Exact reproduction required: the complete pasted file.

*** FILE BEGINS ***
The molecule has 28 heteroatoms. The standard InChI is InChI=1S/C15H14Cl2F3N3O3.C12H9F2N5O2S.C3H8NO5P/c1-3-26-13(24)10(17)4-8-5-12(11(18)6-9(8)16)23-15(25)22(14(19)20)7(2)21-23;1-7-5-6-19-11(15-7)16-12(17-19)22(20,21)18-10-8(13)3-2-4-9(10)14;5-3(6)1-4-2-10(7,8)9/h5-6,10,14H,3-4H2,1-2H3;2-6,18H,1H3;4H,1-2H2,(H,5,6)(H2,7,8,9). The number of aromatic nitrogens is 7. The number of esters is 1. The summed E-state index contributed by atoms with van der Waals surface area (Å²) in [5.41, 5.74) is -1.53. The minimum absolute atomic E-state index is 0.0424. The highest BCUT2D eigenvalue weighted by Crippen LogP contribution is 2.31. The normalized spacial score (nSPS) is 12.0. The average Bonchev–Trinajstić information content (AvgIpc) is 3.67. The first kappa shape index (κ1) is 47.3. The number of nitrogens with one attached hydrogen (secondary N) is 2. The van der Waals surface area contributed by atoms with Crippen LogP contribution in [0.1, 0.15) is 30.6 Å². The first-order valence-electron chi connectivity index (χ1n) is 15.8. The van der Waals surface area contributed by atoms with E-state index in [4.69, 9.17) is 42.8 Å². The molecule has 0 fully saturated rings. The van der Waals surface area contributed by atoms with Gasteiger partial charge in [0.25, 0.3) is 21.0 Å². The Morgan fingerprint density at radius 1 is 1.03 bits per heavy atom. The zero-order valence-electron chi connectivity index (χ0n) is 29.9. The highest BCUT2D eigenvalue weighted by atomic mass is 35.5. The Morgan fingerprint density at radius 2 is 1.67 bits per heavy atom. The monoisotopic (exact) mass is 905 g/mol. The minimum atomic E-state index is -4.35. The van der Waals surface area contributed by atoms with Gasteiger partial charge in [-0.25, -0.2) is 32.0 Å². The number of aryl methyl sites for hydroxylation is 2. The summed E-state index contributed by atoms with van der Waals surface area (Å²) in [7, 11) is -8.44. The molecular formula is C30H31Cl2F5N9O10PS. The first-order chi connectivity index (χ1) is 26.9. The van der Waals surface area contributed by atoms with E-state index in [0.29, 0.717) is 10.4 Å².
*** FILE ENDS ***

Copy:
The molecule has 28 heteroatoms. The standard InChI is InChI=1S/C15H14Cl2F3N3O3.C12H9F2N5O2S.C3H8NO5P/c1-3-26-13(24)10(17)4-8-5-12(11(18)6-9(8)16)23-15(25)22(14(19)20)7(2)21-23;1-7-5-6-19-11(15-7)16-12(17-19)22(20,21)18-10-8(13)3-2-4-9(10)14;5-3(6)1-4-2-10(7,8)9/h5-6,10,14H,3-4H2,1-2H3;2-6,18H,1H3;4H,1-2H2,(H,5,6)(H2,7,8,9). The number of aromatic nitrogens is 7. The number of esters is 1. The summed E-state index contributed by atoms with van der Waals surface area (Å²) in [5.41, 5.74) is -1.53. The minimum absolute atomic E-state index is 0.0424. The highest BCUT2D eigenvalue weighted by Crippen LogP contribution is 2.31. The normalized spacial score (nSPS) is 12.0. The average Bonchev–Trinajstić information content (AvgIpc) is 3.67. The first kappa shape index (κ1) is 47.3. The number of nitrogens with one attached hydrogen (secondary N) is 2. The van der Waals surface area contributed by atoms with Crippen LogP contribution in [0.1, 0.15) is 30.6 Å². The first-order valence-electron chi connectivity index (χ1n) is 15.8. The van der Waals surface area contributed by atoms with E-state index in [4.69, 9.17) is 42.8 Å². The molecule has 0 fully saturated rings. The van der Waals surface area contributed by atoms with Gasteiger partial charge in [0.25, 0.3) is 21.0 Å². The Morgan fingerprint density at radius 1 is 1.03 bits per heavy atom. The zero-order valence-electron chi connectivity index (χ0n) is 29.9. The highest BCUT2D eigenvalue weighted by atomic mass is 35.5. The Morgan fingerprint density at radius 2 is 1.67 bits per heavy atom. The monoisotopic (exact) mass is 905 g/mol. The minimum atomic E-state index is -4.35. The van der Waals surface area contributed by atoms with Gasteiger partial charge in [-0.25, -0.2) is 32.0 Å². The number of aryl methyl sites for hydroxylation is 2. The summed E-state index contributed by atoms with van der Waals surface area (Å²) in [7, 11) is -8.44. The molecular formula is C30H31Cl2F5N9O10PS. The first-order chi connectivity index (χ1) is 26.9. The van der Waals surface area contributed by atoms with E-state index in [0.29, 0.717) is 10.4 Å².